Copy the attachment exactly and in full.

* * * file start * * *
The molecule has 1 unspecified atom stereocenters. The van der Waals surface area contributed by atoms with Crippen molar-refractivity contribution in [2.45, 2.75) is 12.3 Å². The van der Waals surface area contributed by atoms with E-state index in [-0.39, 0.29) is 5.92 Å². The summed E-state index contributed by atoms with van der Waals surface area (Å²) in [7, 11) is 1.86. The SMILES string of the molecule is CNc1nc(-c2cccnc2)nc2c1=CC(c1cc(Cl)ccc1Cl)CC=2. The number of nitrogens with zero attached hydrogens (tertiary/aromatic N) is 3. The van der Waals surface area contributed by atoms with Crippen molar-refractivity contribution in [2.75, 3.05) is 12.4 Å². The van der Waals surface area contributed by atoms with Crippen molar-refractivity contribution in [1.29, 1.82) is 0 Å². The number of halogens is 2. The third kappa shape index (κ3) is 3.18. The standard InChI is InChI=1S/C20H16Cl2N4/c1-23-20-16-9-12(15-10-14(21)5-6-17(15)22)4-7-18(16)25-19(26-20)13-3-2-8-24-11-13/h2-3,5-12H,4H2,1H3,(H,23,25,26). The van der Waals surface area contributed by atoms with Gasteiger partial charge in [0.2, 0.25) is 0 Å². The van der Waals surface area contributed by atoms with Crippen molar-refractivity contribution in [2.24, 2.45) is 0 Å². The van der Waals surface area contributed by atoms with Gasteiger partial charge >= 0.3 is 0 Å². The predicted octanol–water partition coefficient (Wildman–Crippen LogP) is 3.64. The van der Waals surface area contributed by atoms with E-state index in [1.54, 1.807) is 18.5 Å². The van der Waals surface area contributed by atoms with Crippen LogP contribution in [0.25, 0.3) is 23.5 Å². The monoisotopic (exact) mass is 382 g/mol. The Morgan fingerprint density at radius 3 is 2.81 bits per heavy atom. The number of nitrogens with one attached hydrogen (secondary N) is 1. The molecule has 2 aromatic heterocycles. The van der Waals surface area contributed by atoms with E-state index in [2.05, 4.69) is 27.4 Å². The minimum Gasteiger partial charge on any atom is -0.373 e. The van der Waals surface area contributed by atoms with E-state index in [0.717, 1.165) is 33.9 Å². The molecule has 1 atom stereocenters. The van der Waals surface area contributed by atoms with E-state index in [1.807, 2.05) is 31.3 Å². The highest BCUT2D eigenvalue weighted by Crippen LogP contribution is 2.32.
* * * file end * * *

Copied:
The molecule has 1 unspecified atom stereocenters. The van der Waals surface area contributed by atoms with Crippen molar-refractivity contribution in [2.45, 2.75) is 12.3 Å². The van der Waals surface area contributed by atoms with E-state index in [-0.39, 0.29) is 5.92 Å². The summed E-state index contributed by atoms with van der Waals surface area (Å²) in [7, 11) is 1.86. The SMILES string of the molecule is CNc1nc(-c2cccnc2)nc2c1=CC(c1cc(Cl)ccc1Cl)CC=2. The number of nitrogens with zero attached hydrogens (tertiary/aromatic N) is 3. The van der Waals surface area contributed by atoms with Crippen molar-refractivity contribution in [2.75, 3.05) is 12.4 Å². The van der Waals surface area contributed by atoms with Crippen molar-refractivity contribution in [1.29, 1.82) is 0 Å². The number of halogens is 2. The third kappa shape index (κ3) is 3.18. The standard InChI is InChI=1S/C20H16Cl2N4/c1-23-20-16-9-12(15-10-14(21)5-6-17(15)22)4-7-18(16)25-19(26-20)13-3-2-8-24-11-13/h2-3,5-12H,4H2,1H3,(H,23,25,26). The van der Waals surface area contributed by atoms with Gasteiger partial charge in [0.2, 0.25) is 0 Å². The van der Waals surface area contributed by atoms with Crippen molar-refractivity contribution in [2.24, 2.45) is 0 Å². The van der Waals surface area contributed by atoms with Gasteiger partial charge >= 0.3 is 0 Å². The predicted octanol–water partition coefficient (Wildman–Crippen LogP) is 3.64. The van der Waals surface area contributed by atoms with E-state index in [1.54, 1.807) is 18.5 Å². The van der Waals surface area contributed by atoms with Crippen LogP contribution in [0.25, 0.3) is 23.5 Å². The monoisotopic (exact) mass is 382 g/mol. The Morgan fingerprint density at radius 3 is 2.81 bits per heavy atom. The number of nitrogens with one attached hydrogen (secondary N) is 1. The molecule has 2 aromatic heterocycles. The van der Waals surface area contributed by atoms with E-state index in [2.05, 4.69) is 27.4 Å². The minimum Gasteiger partial charge on any atom is -0.373 e. The van der Waals surface area contributed by atoms with E-state index in [0.717, 1.165) is 33.9 Å². The molecule has 1 atom stereocenters. The van der Waals surface area contributed by atoms with E-state index in [1.807, 2.05) is 31.3 Å². The highest BCUT2D eigenvalue weighted by Crippen LogP contribution is 2.32.